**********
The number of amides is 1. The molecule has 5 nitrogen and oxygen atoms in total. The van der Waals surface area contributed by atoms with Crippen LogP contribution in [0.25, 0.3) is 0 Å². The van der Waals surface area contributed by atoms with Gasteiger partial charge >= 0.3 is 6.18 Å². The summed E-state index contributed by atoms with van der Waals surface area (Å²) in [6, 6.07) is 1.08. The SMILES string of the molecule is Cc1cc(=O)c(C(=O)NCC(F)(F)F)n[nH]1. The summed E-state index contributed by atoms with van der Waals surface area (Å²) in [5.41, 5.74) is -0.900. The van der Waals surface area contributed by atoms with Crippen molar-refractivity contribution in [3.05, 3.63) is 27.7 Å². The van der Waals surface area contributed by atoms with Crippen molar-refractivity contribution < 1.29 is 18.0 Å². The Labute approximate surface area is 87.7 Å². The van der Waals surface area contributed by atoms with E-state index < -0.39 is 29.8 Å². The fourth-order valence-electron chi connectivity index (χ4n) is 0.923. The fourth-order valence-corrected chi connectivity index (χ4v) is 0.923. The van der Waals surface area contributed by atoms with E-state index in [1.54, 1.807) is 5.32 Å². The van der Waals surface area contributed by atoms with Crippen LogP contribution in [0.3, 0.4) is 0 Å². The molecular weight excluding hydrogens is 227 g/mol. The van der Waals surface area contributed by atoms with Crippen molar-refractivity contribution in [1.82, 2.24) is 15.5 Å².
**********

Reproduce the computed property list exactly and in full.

The number of amides is 1. The molecule has 5 nitrogen and oxygen atoms in total. The van der Waals surface area contributed by atoms with Crippen LogP contribution in [0.25, 0.3) is 0 Å². The van der Waals surface area contributed by atoms with Gasteiger partial charge >= 0.3 is 6.18 Å². The summed E-state index contributed by atoms with van der Waals surface area (Å²) in [6, 6.07) is 1.08. The SMILES string of the molecule is Cc1cc(=O)c(C(=O)NCC(F)(F)F)n[nH]1. The summed E-state index contributed by atoms with van der Waals surface area (Å²) in [5.41, 5.74) is -0.900. The van der Waals surface area contributed by atoms with Crippen molar-refractivity contribution in [3.05, 3.63) is 27.7 Å². The van der Waals surface area contributed by atoms with Crippen molar-refractivity contribution < 1.29 is 18.0 Å². The Labute approximate surface area is 87.7 Å². The van der Waals surface area contributed by atoms with E-state index < -0.39 is 29.8 Å². The fourth-order valence-electron chi connectivity index (χ4n) is 0.923. The fourth-order valence-corrected chi connectivity index (χ4v) is 0.923. The van der Waals surface area contributed by atoms with E-state index in [1.54, 1.807) is 5.32 Å². The van der Waals surface area contributed by atoms with Crippen LogP contribution in [0.3, 0.4) is 0 Å². The molecular weight excluding hydrogens is 227 g/mol. The van der Waals surface area contributed by atoms with Crippen molar-refractivity contribution in [1.82, 2.24) is 15.5 Å².